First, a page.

Six Days of War: June 1967 and the Making of the Modern Middle East.
Michael Oren has written what will undoubtedly be a required text on the Arab-Israeli wars in general and the Six-Day Way of 1967 in particular. Many people think of the latter conflict in terms of the lightning air strike the Israelis conducted as an opening gambit to the tense situation in the Middle East. Oren takes readers beyond this perspective and into the pressures on the Egyptian, Jordanian, and Israeli sides regarding making a decision to engage in war. He devotes one chapter to each day of the struggle, from 5 to 10 June 1967, describing the tactics, counterstrikes, and troop exhaustion on a]l three fronts. The author a]so pieces together the political conditions that led to Israel's spectacular victory. Unlike many Israeli writers who focus on Israel's triumph, he delves into the competence of the Jordanian Arab Legion and the aftermath of the victory on Arab psychology, which contributed to a coordinated surprise attack on Israel by Egypt and Syria on 6 October 1973--the beginning of the Yom Kippur Way.
Part of the book reveals the strange relationship between Egyptian president Gamal Abdel Nasser and Abd al-Hakim Amer, his commander in chief. Egypt's strongman tolerated Amer's corruption, overlooked his dismal performance in the Yemen War (1962-67), and refused to acknowledge how he had ruined the union between Syria and Egypt. Amer had run the Egyptian armed forces as his personal fiefdom, appointing officers not on the basis of military competence but on their entertainment value and loyalty to him. The result was an officer corps distant from the troops it commanded. One of the keys to Israeli success lay in Amer's indecisiveness on the eve of battle, issuing counterorders and completely ignoring battle plans drawn up by the general chiefs of staff. Nasser and his generals placed too much faith in their Soviet arms and not enough in the training, morale, and logistical support of the basic Egyptian fighting soldier.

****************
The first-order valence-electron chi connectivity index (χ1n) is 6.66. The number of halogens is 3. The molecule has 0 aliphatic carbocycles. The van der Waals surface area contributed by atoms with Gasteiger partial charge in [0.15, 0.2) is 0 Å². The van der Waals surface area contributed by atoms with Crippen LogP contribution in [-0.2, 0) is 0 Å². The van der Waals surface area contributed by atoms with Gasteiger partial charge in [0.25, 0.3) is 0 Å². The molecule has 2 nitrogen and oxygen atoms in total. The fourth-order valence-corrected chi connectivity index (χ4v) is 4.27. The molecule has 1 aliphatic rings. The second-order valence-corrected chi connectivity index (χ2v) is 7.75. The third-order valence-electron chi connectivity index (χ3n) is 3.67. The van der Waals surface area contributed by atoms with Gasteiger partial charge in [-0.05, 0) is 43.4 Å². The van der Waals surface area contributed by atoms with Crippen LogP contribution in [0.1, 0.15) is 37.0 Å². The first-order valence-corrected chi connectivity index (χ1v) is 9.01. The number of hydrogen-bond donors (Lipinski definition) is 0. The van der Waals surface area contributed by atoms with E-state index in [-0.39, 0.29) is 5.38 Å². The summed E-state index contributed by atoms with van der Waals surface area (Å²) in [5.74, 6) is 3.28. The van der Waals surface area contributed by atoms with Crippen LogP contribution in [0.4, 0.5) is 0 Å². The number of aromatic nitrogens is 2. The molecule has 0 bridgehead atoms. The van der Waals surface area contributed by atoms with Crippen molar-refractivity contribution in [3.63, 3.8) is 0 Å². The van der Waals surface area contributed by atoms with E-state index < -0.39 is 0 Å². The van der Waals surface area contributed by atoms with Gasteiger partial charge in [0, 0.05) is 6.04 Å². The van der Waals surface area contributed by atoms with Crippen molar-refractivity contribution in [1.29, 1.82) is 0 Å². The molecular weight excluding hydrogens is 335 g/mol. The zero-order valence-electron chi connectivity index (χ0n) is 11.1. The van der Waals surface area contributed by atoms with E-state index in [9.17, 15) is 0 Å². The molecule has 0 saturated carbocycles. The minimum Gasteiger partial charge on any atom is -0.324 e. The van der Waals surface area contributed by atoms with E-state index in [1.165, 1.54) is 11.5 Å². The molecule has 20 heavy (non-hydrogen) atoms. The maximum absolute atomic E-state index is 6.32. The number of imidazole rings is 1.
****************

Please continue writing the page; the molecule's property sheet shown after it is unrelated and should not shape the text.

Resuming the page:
Oren also delves into the enormous pressure felt by Israeli prime minister Levi Eshkol and his generals, led by Itzhak Rabin and Moshe Dayan, to counter Egyptian and Syrian mobilizations and military bravado. Nasser had expelled United Nations observers from the demilitarized zone imposed by the Suez crisis of 1956, dispatched his navy to blockade the Straits of Tiran, and initiated a program to divert the headwaters of the Jordan River to Israel's disadvantage. This very readable book has my highest recommendation.
Lt Comdr Youssef H. Aboul-Enein, MSC, USN
Washington, D. C.
|Printer friendly Cite/link Email Feedback|
|Author:||Aboul-Enein, Youssef H.|
|Publication:||Air & Space Power Journal|
|Article Type:||Book Review|
|Date:||Dec 22, 2003|
|Previous Article:||Protecting the American Homeland: a Preliminary Analysis.|
|Next Article:||Wings, Women, and War: Soviet Airwomen in World War II Combat.|